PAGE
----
U.S. and China: Economic Development and Capital Markets


High-profile business, academic, and civic leaders from both countries met for a “think tank” discussion and networking at the Cornell Club in New York City.

U.S. and China: Economic Development and Capital Markets

By Morgan Jones, MBA ’15

On Monday, September 30, 2013, I was invited as a guest speaker and participant to a panel discussion on US-China Economic Development and Capital Markets at the Cornell Club of New York City. The event was coordinated by the Asian Financial Society (AFS, of which I am a member) and the Tsinghua University School of Economics and Management (SEM, one of the top schools in China) in partnership with the Johnson Graduate School of Management at Cornell University. I was joined at the event by 110 of my MBA classmates in the Cornell MBA for Executives program, along with a number of AFS members and students from the Tsinghua SEM.

Asia Financial at Cornell Club

The evening began with a cocktail hour, where I met and shared business cards with dozens of executive-level students, some of whom had just arrived in New York City from Beijing. Although jet lagged, they were very excited to spend some time at the Cornell Club connecting with their Cornell University counterparts.

Following the networking time, I opened the event by presenting a congratulatory letter from our Associate Dean of Executive Education, Professor Elizabeth Mannix. The letter was directed to Professor Jinliang Li, Associate Dean of Tsinghua SEM and one of the featured panelists of the evening. Professor Mannix wrote, “There are over 250 Johnson alumni in China, several of our faculty have on-going research projects in China, and we continue to expand our effort in the country.” While I read the letter in English, I continued my comments in Mandarin—a language I mastered during six years of study and work in China. It was an honor to welcome the executive students and faculty members from China on behalf of the AFS, Cornell University, and the New York City Office of the Mayor, where I worked at the Mayor’s Community Affairs Unit (CAU) and Housing Recovery Operations (HRO) covering the borough of Queens.

Blake Zhang, chair of the Asia Finance Society, kicked off the meeting by talking about AFS’ partnership with Cornell University, especially since Sam Van MBA ’13, connected the two a couple years back. Blake remarked on how he enjoys connecting successful business leaders to Cornell’s MBA program for executives and the Asian Financial Society. AFS recently opened an office in Shanghai, China, my home for three years and my wife’s native city.

The evening proceeded with three presentations on economic development and capital markets, beginning with Mr. Haoliang Xu, Assistant Secretary General, of the United Nations Development Programme. In his presentation, “Partnership for Development- What can Business Do?” Mr. Xu spoke about the importance of partnership between the United Nations, local governments, and private enterprises. These partnerships play a major role in his organization, as it faces global challenges, such as educating the public about AIDS, fighting hunger, and helping redevelop war- torn countries. As a member of New York City government, his speech made a big impact on me. I know from experience that without public-private partnerships, it would be difficult for my office to supply food for the thousands of victims of Hurricane Sandy living without heat, hot water, and electricity after the storm.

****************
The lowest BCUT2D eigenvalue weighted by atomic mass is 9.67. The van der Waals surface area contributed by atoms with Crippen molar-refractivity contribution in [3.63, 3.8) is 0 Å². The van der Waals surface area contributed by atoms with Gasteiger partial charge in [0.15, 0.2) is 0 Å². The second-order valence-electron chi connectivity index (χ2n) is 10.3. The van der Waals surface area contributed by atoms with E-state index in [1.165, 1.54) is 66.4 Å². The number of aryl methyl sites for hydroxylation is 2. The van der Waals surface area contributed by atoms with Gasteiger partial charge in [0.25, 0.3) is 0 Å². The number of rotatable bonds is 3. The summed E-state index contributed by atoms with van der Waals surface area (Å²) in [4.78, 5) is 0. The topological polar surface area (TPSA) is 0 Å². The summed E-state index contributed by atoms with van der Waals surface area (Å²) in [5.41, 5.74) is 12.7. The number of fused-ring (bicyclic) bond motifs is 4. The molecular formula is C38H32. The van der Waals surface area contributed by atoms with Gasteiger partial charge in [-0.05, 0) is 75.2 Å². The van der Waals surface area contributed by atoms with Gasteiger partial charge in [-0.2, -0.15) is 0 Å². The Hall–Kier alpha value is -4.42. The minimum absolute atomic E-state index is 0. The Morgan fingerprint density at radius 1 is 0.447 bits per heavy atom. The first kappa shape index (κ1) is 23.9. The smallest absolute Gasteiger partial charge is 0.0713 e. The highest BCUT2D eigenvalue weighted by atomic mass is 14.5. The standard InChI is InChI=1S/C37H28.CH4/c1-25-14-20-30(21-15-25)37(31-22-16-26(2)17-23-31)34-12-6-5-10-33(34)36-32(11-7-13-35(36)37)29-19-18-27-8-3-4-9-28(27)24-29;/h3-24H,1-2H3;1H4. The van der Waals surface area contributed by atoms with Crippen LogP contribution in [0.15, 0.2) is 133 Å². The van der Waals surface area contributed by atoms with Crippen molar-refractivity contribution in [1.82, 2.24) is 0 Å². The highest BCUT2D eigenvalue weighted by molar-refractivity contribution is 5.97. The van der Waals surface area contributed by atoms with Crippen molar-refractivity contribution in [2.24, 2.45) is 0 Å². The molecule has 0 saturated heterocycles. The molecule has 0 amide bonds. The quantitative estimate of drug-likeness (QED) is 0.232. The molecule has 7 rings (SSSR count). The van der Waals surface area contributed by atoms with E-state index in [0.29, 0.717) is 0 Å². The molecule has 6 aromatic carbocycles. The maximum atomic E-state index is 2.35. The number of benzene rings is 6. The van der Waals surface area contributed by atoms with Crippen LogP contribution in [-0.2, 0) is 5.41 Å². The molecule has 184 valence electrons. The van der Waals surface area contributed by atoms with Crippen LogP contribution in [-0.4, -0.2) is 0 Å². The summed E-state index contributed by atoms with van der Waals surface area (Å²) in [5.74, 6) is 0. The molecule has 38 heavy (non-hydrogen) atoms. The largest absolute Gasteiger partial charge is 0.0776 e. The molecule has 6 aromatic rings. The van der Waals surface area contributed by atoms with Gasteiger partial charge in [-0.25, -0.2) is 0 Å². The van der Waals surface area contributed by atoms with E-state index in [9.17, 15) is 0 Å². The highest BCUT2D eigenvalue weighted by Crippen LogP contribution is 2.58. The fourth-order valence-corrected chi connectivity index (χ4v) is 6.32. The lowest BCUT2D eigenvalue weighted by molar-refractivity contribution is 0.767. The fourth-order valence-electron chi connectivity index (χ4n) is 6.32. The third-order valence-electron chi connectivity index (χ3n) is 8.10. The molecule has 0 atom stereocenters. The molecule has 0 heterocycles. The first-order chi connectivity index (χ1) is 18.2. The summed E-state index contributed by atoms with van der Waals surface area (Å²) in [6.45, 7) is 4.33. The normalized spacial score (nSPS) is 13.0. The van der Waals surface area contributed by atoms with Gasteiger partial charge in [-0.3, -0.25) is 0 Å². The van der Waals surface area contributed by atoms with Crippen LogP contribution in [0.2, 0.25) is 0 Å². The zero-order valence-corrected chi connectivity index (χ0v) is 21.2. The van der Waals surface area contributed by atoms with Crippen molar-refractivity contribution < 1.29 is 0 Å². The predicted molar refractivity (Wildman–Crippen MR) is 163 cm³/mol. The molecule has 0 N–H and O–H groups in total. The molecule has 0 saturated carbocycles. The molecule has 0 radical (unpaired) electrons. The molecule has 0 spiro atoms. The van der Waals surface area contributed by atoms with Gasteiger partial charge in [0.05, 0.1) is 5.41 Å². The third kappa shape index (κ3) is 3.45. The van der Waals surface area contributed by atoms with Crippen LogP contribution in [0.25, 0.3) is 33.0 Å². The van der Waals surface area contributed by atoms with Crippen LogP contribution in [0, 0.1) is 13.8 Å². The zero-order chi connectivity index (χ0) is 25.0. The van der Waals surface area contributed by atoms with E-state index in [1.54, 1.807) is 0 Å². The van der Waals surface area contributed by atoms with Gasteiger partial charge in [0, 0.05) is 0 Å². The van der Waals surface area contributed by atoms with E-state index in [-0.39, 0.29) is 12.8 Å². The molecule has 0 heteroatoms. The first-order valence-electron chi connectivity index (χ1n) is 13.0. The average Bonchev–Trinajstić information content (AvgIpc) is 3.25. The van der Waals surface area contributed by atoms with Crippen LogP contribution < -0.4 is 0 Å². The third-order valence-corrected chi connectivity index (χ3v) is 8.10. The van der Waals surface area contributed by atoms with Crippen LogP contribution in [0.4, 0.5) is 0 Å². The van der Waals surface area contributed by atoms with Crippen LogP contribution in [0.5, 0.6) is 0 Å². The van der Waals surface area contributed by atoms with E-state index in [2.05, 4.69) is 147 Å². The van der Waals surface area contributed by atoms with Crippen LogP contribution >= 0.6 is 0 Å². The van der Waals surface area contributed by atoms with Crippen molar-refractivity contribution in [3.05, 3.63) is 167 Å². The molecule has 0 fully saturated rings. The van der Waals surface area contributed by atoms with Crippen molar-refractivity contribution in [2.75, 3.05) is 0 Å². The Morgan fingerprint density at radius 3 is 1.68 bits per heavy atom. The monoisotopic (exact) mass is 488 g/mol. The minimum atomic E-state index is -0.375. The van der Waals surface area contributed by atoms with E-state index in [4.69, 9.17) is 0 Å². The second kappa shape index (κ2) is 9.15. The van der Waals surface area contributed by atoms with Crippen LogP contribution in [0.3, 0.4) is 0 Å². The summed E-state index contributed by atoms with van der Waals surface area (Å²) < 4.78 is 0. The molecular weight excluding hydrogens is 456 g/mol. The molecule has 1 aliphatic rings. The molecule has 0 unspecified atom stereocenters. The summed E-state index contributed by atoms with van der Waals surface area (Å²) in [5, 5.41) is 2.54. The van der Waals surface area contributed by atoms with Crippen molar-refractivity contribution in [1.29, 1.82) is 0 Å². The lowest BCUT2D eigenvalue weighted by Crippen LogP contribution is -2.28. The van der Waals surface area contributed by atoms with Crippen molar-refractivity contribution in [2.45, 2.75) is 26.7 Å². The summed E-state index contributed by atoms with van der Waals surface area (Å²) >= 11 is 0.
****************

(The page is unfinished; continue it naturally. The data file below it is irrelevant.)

Prof. Jinliang Li, Associate Dean, Tsinghua School of Economics and Management (SEM), gave a presentation titled “Building a New City in No Time: Puzzle or Promise?” in which he gave an in-depth look at real estate in China. Many Americans are aware of the large, fully built, yet unoccupied neighborhoods that stand just outside of China’s largest cities. While there are concerns of housing bubble and a dearth of home purchases, due to China’s fast-rising housing prices, these neighborhoods could accommodate millions and create entirely new cities. Prof. Li gave examples of the costs behind these major developments in various areas of China, from Chongqing to Shanghai.

“Cross-border Funding for Chinese Investors” was the topic of a presentation by Mr. Mingqiang Bi, President and CEO at ICBC US. Mr. Bi’s points hit home for me, as he and I both agree that the playing field for international investments has shifted from investment into China to investment from China into the United States. Mr. Bi spoke about barriers and obstacles Chinese must understand, when entering foreign markets.

Lastly, Mr. Yong Ma, Managing Director of Firm Risk at Morgan Stanley spoke about “Risk Management after the Financial Crisis”. Yong Ma gave a riveting speech in both Chinese and English about what occurred in fall of 2008 and the ongoing aftershocks of the stock market crash, still felt today.

Following the presentations, participants enjoyed a question-and-answer session and more networking among all attendees. It was an evening filled with cross-cultural engagement, understanding and discussion about one of the most fascinating countries of the business world, China.

Morgan Jones is a student in the Cornell MBA Program for Executives, and Senior Advisor for the Mayor’s Office of Housing Recovery Operations, Queens.